The platforms connect multiple systems, business processes, employees and customers with a unified technological backbone, securing the enterprise’s overall operability. With the Platform Suite enterprise-wide IT services and applications can be integrated more easily by excluding many dependencies between applications and creating configurable interfaces. The platforms can be implemented as a suite or separately, merging seamlessly into the retailer’s existing IT infrastructure.
Are there any opportunities or areas in omnichannel that you think are underexploited?
For sure, big data. Everybody talks about it, but very few know how to utilise it. Data is the king, so industry will definitely keep on moving through it, setting new trends and strategies.
In-store experience (shopping assistance) is another stream where there are still plenty of opportunities as customers become more and more sophisticated and demanding. A huge new industry has also appeared with Mobile Payment Solutions — Apple Pay, Samsung Pay, wearables, etc.
Personalisation will become a key instrument for retailers to stay afloat. Possibly, someday consumers will even stop shopping where there is no personalised approach. The demand is huge but with big data not being applied it’s still a bit slow.
Retail is a very competitive industry, IT is a very competitive industry as well. I think that retailers will only succeed when they will start to closely co-operate with IT companies so that they always stay on top of the wave of user experience.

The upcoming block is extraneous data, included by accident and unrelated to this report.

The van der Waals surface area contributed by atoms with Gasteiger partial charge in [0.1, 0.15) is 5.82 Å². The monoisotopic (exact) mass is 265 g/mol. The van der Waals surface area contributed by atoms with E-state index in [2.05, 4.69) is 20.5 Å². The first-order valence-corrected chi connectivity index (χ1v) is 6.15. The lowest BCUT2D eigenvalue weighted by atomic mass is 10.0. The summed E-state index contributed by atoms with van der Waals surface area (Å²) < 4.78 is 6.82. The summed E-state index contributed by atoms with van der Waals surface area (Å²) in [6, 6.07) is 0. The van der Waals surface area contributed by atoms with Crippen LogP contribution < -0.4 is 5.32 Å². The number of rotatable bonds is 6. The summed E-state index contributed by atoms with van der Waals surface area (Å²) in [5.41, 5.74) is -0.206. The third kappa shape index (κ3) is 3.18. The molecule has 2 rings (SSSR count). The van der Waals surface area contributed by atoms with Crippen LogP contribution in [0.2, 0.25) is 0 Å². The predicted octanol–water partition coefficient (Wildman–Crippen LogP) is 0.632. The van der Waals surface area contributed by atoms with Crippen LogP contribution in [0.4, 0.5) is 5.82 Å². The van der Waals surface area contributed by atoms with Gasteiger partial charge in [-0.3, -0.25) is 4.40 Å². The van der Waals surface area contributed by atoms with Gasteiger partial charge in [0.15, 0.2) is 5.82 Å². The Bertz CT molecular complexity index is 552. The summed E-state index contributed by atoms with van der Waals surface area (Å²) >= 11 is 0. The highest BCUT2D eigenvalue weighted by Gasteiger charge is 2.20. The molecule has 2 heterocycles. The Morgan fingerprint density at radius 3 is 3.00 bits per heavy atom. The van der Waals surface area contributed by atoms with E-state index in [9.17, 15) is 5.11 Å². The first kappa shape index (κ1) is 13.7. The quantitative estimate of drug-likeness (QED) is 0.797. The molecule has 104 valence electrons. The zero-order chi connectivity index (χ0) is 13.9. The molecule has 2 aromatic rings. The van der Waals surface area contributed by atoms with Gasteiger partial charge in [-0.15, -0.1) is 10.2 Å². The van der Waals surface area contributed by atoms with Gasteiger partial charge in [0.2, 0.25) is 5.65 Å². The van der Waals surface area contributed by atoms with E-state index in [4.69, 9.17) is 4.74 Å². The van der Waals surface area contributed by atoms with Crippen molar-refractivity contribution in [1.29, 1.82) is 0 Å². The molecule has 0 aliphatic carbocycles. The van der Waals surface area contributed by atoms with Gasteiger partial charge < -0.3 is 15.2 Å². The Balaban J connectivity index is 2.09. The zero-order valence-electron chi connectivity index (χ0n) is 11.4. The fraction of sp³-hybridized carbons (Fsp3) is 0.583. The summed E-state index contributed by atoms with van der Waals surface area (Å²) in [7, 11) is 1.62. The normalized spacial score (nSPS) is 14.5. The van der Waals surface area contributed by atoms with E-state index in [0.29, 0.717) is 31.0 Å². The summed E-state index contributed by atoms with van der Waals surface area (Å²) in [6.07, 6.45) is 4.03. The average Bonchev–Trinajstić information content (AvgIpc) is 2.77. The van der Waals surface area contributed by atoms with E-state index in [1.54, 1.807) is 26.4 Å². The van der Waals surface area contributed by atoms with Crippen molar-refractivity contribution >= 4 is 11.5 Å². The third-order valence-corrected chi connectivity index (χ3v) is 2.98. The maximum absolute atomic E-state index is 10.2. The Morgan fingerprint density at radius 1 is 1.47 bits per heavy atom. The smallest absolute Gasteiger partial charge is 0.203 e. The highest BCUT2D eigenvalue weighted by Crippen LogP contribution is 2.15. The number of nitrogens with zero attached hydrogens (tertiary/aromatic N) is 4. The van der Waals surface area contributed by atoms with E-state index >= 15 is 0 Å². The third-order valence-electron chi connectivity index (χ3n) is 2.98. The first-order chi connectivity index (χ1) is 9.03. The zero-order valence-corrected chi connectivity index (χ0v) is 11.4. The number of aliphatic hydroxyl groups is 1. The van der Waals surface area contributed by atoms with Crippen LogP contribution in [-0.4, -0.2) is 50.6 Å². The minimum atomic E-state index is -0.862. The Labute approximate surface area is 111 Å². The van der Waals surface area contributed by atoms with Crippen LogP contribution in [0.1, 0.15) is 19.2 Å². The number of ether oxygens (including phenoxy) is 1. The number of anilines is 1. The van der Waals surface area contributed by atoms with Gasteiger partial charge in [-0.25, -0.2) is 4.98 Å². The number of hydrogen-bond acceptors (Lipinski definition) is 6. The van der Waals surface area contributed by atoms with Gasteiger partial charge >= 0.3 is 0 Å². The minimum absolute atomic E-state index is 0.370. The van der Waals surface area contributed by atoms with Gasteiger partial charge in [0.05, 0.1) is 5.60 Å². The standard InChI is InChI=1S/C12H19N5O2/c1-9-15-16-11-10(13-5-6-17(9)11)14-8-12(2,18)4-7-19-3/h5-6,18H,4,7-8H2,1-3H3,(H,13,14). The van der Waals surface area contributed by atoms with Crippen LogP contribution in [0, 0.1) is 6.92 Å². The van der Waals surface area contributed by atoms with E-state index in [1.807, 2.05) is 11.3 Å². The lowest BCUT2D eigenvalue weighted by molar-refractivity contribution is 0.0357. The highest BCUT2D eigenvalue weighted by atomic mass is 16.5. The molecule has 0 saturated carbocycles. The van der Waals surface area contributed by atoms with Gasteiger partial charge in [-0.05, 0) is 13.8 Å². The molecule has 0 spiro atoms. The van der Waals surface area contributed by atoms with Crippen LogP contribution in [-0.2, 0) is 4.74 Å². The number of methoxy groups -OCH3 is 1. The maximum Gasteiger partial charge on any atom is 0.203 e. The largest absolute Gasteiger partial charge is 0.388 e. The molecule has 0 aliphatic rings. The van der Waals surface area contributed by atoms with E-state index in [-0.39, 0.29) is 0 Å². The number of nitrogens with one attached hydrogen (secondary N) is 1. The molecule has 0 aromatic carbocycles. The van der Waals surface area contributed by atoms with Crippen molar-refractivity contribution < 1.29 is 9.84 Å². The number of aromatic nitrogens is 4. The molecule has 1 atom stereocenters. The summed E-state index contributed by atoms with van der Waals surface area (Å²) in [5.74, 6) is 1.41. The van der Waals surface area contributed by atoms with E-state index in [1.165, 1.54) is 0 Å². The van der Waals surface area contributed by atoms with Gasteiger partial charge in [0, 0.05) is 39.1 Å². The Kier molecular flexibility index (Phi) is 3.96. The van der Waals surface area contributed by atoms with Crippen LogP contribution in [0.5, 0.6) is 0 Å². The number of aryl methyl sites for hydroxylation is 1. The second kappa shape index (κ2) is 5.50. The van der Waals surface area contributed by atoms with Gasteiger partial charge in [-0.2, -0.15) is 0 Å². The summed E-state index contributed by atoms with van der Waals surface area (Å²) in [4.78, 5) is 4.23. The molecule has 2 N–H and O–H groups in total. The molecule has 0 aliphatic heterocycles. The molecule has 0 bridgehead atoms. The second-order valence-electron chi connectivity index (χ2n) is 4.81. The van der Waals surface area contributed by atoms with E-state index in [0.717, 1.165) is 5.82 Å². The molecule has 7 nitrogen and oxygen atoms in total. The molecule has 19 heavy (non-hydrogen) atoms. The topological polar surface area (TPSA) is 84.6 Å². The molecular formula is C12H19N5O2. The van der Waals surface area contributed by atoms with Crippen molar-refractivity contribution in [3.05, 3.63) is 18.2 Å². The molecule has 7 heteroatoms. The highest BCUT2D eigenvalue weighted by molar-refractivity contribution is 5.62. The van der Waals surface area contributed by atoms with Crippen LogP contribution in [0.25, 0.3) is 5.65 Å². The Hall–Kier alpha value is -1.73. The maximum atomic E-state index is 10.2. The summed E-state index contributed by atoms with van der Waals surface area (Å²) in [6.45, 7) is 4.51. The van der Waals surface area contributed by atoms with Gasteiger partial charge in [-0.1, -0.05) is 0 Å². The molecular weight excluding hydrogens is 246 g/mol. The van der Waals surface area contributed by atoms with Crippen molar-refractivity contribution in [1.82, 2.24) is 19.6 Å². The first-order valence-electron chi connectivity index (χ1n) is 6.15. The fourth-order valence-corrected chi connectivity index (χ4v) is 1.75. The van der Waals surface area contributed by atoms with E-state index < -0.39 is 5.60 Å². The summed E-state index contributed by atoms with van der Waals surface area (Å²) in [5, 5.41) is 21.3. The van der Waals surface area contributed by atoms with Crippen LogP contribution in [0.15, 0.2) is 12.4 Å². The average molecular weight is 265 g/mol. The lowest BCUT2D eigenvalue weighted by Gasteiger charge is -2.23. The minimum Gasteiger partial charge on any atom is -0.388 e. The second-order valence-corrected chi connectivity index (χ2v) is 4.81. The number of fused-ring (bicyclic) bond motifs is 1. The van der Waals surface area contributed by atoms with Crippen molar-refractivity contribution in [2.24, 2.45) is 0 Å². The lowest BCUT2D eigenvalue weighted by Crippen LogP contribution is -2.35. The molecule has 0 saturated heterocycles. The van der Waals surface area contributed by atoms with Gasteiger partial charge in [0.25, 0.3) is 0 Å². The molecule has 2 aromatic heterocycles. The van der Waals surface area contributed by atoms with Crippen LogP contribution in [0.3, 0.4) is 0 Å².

If a retailer asked you for help with their omnichannel solution what’s the one piece of advice you’d give them?
Omnichannel doesn’t mean that you should cover all possible touchpoints, it means a unified strategy of using them. It’s not quantity but quality. Operating every channel you have, but separately is not giving a desirable effect. It’s better to concentrate on the omni-experience and to fine-tune existing channels so that they offer a really good user experience for the end user. So, I would advise retailers to reanalyse business goals and activities in every channel they operate. Overall retailers have to realise that omnichannel is more about how you sell in channels, not what you sell.
Are there any emerging technologies that are becoming important for omnichannel?
The world is heading towards globalisation, and retail is not an exception. We believe that the future of retail is going to be strongly connected with the technologies that will eliminate the impact of uncertainty, distance and time. Those technologies will delete the boundaries between customer, retailer, supplier and manufacturer, everything that relates to cost optimisation and global sales. It’s going to be big data analytics, machine learning, the IoT, and robotics, speeding up payment and shopping time with artificial intelligence or assisted shopping.
One technology that may make a big difference in retail is the blockchain, seeing as retail is all about monitoring turnover. That could really disrupt the industry in the next two years.
What’s next for ELEKS? Where do you see yourself in the next 10 years?
I hope that in 10 years we will deliver more and more innovative products that will disrupt not only the retail industry but others as well. We challenge ourselves to be recognised as the best customer-first software solutions company in the world, so we will strive to ace more and more ambitious and innovative projects.
I think that in future, we will add more centres of excellence, such as finance and healthcare where we’ll move from this outsourcing and integrated solutions provider to the complete full cycle, with integrated development and consultancy.
This interview was originally published at http://www.insider-trends.com/